Sports Dietitian’s Kitchen Essentials for Athletes (Part 2 of 3) - 8 Carb Food Recommendations for Fuelling Success
Successful macro and calorie tracking requires the correct food supply to achieve success. However, many athletes get stuck not knowing what foods they should be eating to help them fuel for sporting success. Carbs are especially important because they are our primary fuel source - and will determine how well you perform in your sport.
In this blog post, you will learn about the main carb food staples I personally use on a regular basis to help me fuel up and achieve nutrition success so I can perform better. This will teach you about food choices you can start incorporating in your life to be more consistent with your nutrition plan - and hit yo carb needs!
The truth is that without having the right food on hand, following a nutrition plan becomes a lot harder. That is why I've decided to write a series of posts to show you the foods I use to personally hit my macros.
This week it's about carbs so I'm going to show you the carby foods that I personally use to help me fuel for success - in life, gym, and basketball. However, first let me give you a disclaimer. You don't have to eat the exact same things as me. You have your own nutrition plan so this is all just to give you some ideas and give you some direction.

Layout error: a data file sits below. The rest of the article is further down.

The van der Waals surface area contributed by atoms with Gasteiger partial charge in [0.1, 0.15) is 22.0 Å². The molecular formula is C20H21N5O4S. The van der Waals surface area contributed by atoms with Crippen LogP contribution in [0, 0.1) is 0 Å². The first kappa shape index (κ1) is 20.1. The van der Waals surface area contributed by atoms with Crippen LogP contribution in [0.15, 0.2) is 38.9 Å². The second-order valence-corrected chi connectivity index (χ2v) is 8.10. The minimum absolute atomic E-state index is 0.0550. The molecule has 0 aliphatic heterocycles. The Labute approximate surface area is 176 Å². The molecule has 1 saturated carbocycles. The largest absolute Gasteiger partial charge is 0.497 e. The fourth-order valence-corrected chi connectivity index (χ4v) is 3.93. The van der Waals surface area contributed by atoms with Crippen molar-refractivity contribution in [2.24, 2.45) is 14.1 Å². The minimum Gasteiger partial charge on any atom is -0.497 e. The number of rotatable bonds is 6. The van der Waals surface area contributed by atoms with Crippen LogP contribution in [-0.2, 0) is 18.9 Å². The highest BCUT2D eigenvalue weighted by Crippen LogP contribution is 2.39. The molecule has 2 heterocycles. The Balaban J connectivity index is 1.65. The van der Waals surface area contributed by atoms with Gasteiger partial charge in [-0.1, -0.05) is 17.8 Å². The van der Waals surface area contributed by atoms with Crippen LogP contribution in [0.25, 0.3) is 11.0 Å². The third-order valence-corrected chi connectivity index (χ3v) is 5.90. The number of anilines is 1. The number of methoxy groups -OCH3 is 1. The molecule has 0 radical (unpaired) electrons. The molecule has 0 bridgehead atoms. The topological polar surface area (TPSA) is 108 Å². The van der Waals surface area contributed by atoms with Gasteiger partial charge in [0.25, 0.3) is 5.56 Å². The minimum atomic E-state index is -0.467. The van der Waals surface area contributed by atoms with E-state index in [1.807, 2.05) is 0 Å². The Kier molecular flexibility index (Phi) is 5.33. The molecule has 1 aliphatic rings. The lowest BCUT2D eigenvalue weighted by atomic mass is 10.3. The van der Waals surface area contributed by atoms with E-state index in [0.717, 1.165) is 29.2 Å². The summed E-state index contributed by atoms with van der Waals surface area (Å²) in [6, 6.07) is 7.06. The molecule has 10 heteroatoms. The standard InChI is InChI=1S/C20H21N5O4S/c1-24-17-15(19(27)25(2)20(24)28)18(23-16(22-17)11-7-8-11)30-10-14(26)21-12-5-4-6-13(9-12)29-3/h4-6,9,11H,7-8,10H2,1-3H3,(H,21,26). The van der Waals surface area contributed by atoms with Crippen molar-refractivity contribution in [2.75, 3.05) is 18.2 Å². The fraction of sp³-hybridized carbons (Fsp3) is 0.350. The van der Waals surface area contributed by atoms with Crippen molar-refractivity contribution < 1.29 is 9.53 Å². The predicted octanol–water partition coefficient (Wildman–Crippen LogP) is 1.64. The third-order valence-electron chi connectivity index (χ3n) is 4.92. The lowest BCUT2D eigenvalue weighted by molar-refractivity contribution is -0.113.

No matter what level of sport you are in - whether you are competitive or more recreational such as a weekend warrior - carbs are important. Everyone can benefit from adequate carbs in their diet so don’t fear carbs and instead make friends with them.
So without further ado, let's show you my favourite carb foods….
1. Rolled Oats
The number one (and non-negotiable) carb food I always have in my house is the classic rolled oats (aka porridge). Not only are they a nutritious carbohydrate source but are also super versatile. I personally have them mainly as protein oats in the morning by adding a protein powder and some fruit for #micronutrients and extra healthy carbs. Oh and also I do enjoy making them a bit more indulgent by throwing in some choc chips for a flavour hit (flexible dieting for the win!).